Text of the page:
Can we please elevate the conversations we have about politics?
Robert Samuel White

I think effecting a change like this would require a massive cultural overhaul. It often seems to me as an outsider that Americans love debates and clear winners, which naturally leads to sophist arguments.

(In this respect it’s not much different to Australian culture, a good example being the ‘Q&A’ program which is just noise being thrown to and fro as a facade for discussion. The atheism-religion ‘discussion’ was just two audience groups booing and hissing slash clapping and whooping at each other’s figureheads. In contrast, because I can’t understand Swedish, their parliamentary debates seem fairly boring because they’re contained, calm and rational.)

This degrades debate from a way to intellectually understand the full topic (like a robust, live essay), to a kind of unintellectual theatresports, reliant on human emotion rather than reason. There always seems to be a fiery polarisation in every American political debate and sometimes I’m not convinced that there is an objective truth that is being argued by what Nietzsche called ‘inverse cripples’ (so expert in part of a field they’ve lost sight of the whole).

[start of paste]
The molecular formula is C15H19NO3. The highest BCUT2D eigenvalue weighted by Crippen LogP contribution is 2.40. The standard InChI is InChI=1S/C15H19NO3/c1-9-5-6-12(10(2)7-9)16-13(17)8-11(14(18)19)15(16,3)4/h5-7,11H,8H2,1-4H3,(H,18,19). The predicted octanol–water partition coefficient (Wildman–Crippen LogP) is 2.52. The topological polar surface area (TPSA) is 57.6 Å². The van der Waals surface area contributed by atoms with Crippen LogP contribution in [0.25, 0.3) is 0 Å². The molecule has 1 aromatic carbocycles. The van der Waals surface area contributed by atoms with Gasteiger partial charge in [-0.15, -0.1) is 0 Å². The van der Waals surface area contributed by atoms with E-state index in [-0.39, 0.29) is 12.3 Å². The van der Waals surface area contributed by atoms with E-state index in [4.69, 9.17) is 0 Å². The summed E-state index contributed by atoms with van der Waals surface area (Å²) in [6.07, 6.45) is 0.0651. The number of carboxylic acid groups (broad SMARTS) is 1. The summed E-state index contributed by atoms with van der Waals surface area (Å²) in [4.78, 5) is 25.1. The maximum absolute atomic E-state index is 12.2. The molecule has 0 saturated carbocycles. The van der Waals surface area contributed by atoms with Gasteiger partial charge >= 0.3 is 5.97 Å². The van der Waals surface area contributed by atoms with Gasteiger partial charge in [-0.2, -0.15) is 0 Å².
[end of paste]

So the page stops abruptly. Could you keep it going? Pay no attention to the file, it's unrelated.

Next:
The debate system I think would contribute best (I can’t find the reference anywhere but it’s from an American institute) is for the opposing speaker to (a) summarise the previous speaker’s stance, AND (b) do so to the satisfaction of the previous speaker. This means maintaining respect and having to accurately frame your argument, not taking down straw men.